“No Significant Progress” toward Government-wide Cybersecurity Goal
Published: October 30, 2013
The metrics for this goal draw on agency Federal Information Security Management Act (FISMA) reporting. Several of the FISMA capability areas comprise each of the four CAP cyber categories:
Continuous Monitoring: Comprised of Automated Asset Management, Automated Configuration Management, and Automated Vulnerability Management
Strong Authentication: Comprised of PIV Logical Access (HSPD-12) capability areas
TIC Consolidation: Comprised of FISMA TIC Traffic Consolidation
TIC Capabilities: Comprised of FISMA TIC 1.0 Capabilities (includes Einstein 2)
Cyber CAP Progress: Represents an average across Continuous Monitoring, Strong Authentication, TIC Consolidation, and TIC Capabilities.
By the end of FY 2012, agencies had made modest overall progress from FY 2011. While some areas showed marked improvements, others lagged or declined. At nearly 77% implementation for FY2012, the FY2013 target of achieving over 86% implementation would require ambitious improvements and steady progress.
Despite year over year progress from FY 2011 to FY 2012, advances moved in reverse towards the end of FY2013. Cybersecurity capability adoption decreased overall by 1.14 % from mid-year assessments during the third quarter of FY 2013. In particular, mandatory HSPD-12 compliant PIV card use declined by just over half a percent. In addition to the various challenges agencies face around funding and prioritization, the costs and effectiveness of FISMA reporting are being called into question for emphasizing compliance over identifying and implementing targeted risk management practices.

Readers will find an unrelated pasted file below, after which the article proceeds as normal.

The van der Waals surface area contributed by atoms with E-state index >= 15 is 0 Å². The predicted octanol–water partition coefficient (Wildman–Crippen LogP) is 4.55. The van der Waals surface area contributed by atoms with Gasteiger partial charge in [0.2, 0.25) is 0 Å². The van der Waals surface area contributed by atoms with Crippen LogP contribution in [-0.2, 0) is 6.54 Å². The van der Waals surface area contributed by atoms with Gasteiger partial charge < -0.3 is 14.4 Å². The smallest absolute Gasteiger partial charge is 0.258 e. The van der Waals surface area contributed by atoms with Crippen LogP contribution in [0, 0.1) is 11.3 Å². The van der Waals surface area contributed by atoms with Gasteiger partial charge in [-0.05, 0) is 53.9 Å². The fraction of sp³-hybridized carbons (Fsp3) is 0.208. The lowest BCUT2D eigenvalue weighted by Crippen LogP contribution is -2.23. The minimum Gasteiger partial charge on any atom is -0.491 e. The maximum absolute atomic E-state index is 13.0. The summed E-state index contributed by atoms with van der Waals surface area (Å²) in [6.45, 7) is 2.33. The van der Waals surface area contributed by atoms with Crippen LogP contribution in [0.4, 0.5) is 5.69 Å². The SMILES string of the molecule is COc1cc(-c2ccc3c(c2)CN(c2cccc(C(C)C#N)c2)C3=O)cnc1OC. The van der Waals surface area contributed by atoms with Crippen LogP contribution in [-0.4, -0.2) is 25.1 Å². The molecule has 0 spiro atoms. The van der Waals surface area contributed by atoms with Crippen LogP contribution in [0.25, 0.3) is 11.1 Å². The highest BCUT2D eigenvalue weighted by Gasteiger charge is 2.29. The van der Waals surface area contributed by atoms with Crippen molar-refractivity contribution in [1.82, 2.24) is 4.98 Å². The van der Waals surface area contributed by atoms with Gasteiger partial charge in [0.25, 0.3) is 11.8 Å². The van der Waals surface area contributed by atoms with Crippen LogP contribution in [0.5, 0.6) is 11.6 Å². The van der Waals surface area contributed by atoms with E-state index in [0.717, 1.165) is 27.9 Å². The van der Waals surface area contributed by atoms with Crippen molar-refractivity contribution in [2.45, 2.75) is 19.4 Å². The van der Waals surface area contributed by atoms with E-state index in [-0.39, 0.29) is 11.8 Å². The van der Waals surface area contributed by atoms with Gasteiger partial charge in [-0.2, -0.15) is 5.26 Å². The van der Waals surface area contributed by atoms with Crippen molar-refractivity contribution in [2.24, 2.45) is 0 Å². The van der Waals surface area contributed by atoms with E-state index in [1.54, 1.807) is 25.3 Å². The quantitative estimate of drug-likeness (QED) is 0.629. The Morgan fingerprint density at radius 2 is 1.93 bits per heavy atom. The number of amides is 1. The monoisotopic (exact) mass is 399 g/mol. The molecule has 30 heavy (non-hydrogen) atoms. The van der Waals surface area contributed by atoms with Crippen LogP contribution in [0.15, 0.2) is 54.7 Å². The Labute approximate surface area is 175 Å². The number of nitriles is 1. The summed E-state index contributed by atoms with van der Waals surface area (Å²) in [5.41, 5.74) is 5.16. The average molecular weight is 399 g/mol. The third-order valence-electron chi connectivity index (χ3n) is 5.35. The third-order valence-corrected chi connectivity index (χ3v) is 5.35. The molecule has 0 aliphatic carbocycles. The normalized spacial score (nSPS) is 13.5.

According to the most recent progress update, agencies will miss targets set for the end of FY2014. While this comes as little surprise looking at the capability implementation gap, it’s worth noting that securing federal networks was one of five key priorities called out as strategic investments in the FY 2014 budget proposal. The Cybersecurity CAP Strategy outlines three simple principles for good information security management: accountability through standard milestones, visibility through automation, and mature information security management measurement. Throughout its action plans, leveraging established initiatives, and cross-agency collaboration, the “best laid plans” of the effort are woefully lagging.
As agencies continue to face accountability through metrics like FISMA, it’s worth evaluating how these measures align with practical goals and priorities. The third quarter update report notes that contributing factors to the decrease in Strong Authentication included a fluctuation in the number of remote access users required to use PIV. Similarly, the 1.51% decrease in Continuous Monitoring during the same period was attributed to agencies reporting on additional assets without determining whether they were under management. Ultimately, not unlike the challenges encountered with data center consolidation goals, these security metrics struggle to capture the context and changing conditions impacting the scores.